Self-Structure and Self-Esteem Stability: The Hidden Vulnerability of Compartmentalization
The present studies examined the association between self-concept structure and stability of self-esteem. In two daily diary studies, evaluative integration (organizing positively and negatively valenced self-beliefs into the same self-aspects) was associated with more stable self-esteem than evaluative compartmentalization (organizing positively and negatively valenced self-beliefs into separate self-aspects) among individuals with generally high self-esteem. Moreover, analyses of self-esteem reactivity confirmed that the sensitivity of state self-esteem to daily events was greater for compartmentalized individuals than for individuals with relatively integrative self-concept structures. Compartmentalization also was associated with greater sensitivity to experiences of social rejection in the laboratory, consistent with the view that integration affords greater stability of self-evaluations. These results suggest that some of the benefits believed to be associated with compartmentalization (such as high self-esteem) may have hidden costs that have not previously been considered.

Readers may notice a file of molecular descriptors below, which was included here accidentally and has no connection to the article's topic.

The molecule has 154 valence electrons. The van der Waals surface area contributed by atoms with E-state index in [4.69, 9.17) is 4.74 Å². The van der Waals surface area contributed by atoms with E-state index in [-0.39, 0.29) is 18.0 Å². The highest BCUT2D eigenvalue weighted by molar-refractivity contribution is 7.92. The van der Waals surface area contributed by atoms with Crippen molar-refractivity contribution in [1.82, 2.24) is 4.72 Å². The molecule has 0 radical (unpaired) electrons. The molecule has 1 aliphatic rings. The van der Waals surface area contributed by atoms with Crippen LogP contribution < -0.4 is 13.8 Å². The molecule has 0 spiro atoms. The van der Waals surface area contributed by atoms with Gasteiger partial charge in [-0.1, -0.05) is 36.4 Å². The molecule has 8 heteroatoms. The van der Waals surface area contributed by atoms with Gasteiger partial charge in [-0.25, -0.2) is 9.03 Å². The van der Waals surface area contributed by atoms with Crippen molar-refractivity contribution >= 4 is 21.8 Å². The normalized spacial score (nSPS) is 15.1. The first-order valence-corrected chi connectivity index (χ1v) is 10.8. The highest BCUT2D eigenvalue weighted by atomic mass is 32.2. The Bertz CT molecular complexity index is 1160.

Personality and Social Psychology Bulletin
Showers, C. J.
(2007). Self-Structure and Self-Esteem Stability: The Hidden Vulnerability of Compartmentalization. Personality and Social Psychology Bulletin, 33(2), 143-159.
Available at: https://aquila.usm.edu/fac_pubs/2089